****/**** Image B Sound B Extras A+
starring Rutger Hauer, John Hurt, Craig T. Nelson, Dennis Hopper
screenplay by Alan Sharp, adaptation by Ian Masters, based on the novel by Robert Ludlum
directed by Sam Peckinpah
by Walter Chaw
"We rely too much on sight, don't you think? Appearances being what they are."
And so encapsulates the genius and the madness of Sam Peckinpah's final film, the contentious, still-relevant The Osterman Weekend. Serving as a bridge of sorts between the psychosexual circus of Brian De Palma's Dressed to Kill (1980) and the technology/media fear of Ridley Scott's Blade Runner (1982) and David Cronenberg's Videodrome (1983), the film strikes a balance between the paranoia cinema of the 1970s and the technophilic sci-fi wonderland of the 1980s. It's brilliant--mark the ways that Peckinpah implies that every shot in the film is taken from a hidden camera for the pleasure of the audience. (A picture hasn't been this successful in indicting the criminal aspect of watching a movie since Hitchcock's heyday.) More than brilliant, like the best of Peckinpah's films, it gets under your skin with scalpel-grace. He made films of intimate violation--of rape, essentially; when you stare into the abyss of Peckinpah's pictures, Peckinpah stares into you.
Like the rest of Peckinpah's masterpieces (Bring Me the Head of Alfredo Garcia, Straw Dogs, The Wild Bunch, Ride the High Country, and the initially studio-devastated Pat Garrett & Billy the Kid), The Osterman Weekend is pornography and exploitation. The picture opens with the homicide of Lawrence Fassett's (John Hurt) wife, a hypodermic rammed up her nose while she's masturbating. It's the same opening as Dressed to Kill, essentially, with a main character (the husband, in this case) taking a hot shower and the spouse of the murder victim helpless to intervene, and it's shot not only like a nightmare (it was a nightmare in De Palma's film), but also like a snuff film. (Fassett will later refer to what's unfolding as a snuff soap opera.) With every other shot in the picture, Peckinpah takes a moment to remind that what we're watching is essentially the same thing that someone else in the film is watching, the Lacanian model for this sort of thing involving three ostriches: the first one with its head in the ground, the second one plucking a tail feather from the first, and the third watching unobserved. There's always a fourth implied in this model--the student, of course. (Then there's the teacher.) In this model, Peckinpah's the master, we're his pupils, and The Osterman Weekend is the classroom.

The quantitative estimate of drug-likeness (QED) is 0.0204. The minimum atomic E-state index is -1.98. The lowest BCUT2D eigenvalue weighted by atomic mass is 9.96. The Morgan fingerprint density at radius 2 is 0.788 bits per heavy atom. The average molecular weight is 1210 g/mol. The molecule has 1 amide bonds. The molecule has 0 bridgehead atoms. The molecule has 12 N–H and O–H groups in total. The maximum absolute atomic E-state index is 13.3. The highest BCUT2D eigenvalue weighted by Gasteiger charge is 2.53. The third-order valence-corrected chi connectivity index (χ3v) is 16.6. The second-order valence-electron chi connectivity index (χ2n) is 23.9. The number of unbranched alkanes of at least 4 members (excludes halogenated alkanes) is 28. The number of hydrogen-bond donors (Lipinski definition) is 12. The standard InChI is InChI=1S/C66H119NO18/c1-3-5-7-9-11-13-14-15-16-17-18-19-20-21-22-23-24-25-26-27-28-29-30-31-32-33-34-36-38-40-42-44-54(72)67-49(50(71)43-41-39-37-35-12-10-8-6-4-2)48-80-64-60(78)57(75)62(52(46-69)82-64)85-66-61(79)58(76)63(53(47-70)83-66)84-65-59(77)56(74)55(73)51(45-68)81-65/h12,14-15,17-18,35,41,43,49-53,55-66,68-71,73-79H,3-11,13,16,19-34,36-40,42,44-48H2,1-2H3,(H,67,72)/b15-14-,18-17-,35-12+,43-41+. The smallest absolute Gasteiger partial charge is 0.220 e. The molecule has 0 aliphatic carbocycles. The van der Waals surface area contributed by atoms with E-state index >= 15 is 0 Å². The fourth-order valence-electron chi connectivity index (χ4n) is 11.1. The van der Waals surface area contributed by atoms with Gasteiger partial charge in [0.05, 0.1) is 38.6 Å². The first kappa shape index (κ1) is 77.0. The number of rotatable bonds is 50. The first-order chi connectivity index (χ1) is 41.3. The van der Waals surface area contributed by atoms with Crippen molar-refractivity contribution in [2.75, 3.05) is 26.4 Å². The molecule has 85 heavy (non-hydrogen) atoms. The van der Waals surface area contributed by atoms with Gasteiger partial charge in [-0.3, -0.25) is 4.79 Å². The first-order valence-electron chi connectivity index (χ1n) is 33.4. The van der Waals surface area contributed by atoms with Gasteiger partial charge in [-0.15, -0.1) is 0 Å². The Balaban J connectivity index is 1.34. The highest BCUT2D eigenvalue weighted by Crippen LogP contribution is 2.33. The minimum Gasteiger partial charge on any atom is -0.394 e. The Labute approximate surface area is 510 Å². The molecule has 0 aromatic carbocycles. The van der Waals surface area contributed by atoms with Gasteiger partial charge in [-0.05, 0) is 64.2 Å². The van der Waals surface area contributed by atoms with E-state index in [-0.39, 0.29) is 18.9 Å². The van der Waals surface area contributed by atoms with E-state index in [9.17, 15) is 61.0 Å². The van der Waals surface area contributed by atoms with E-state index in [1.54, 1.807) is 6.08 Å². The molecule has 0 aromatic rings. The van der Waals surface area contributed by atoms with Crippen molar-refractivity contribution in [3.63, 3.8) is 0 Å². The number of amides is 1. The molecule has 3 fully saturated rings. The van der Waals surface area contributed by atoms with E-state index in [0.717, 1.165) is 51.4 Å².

Fassett is a CIA operative, so secret that other CIA operatives don't know anything about him. He's the kind of guy Jason Bourne is, and The Osterman Weekend, as are the two Bourne feature films, is based on a Robert Ludlum novel. Peckinpah updates Ludlum's Cold War creaker with new technology and outfits it with a healthy dose of perversity. There's a certain sexual titillation about listening in, even on matters of state business--rationale, perhaps, for The Conversation's Harry Caul's disgust at too much prurient interest in his subjects. Fassett goes rogue, unbeknownst to his superior, CIA Director Danforth (Burt Lancaster), hatching an elaborate plot to blackmail television personality John Tanner (Rutger Hauer) into "exposing" Danforth's corruption. His chance comes at the "Osterman Weekend," an annual get-together among Tanner and three of his college buddies--Bernie Osterman (Craig T. Nelson), Dick Tremayne (Dennis Hopper), and Joseph Cardone (Chris Sarandon)--wherein they drink, play games, and reminisce about the good old days. Fassett's plan, and note the homonym of Fassett's name, is to turn Tanner against his pals, who may have double-crossing agendas of their own.
The plot is convoluted enough to feel like an angry joke. Peckinpah doesn't work well with protracted narratives, and so his involvement with Ludlum is a little like oil's involvement with water. Ludlum is just exposition; the major complaints with The Osterman Weekend are first an early scene where we're force-fed too much background (it's almost literally impossible to follow the top-secret slide show), then its denouement, which unravels like a child's clockwork. To my way of thinking, Peckinpah is looking at all this talk and presenting it in a way both ironic and scoffing. There isn't really another film in his history as obsessed with complicated choreography as this one--The Osterman Weekend isn't densely plotted: it's as unfathomable and wild as any of Peckinpah's pictures.
Fassett wires every room of Tanner's house with video monitoring equipment, going so far as to switch on the television at key moments to give the former-friends-now-combatants a little prod when things aren't going well. It plays out like Straw Dogs in reverse: Inspired by the violation of Fassett's wife, Tanner's invasion is from without, for sure, but it's also from within as his friends turn sour and strange. If such a thing is possible, The Osterman Weekend is even more nihilistic than Straw Dogs, in that it doesn't just posit man as beast struggling for its own survival (which is, after all, almost noble in Peckinpah's universe--remember the fetishizing of the scorpion's doomed battle with ants in The Wild Bunch?), but man as a trainable beast whose Pavlovian bell of choice is television and, more particularly, media-controlled news and media-incited unease.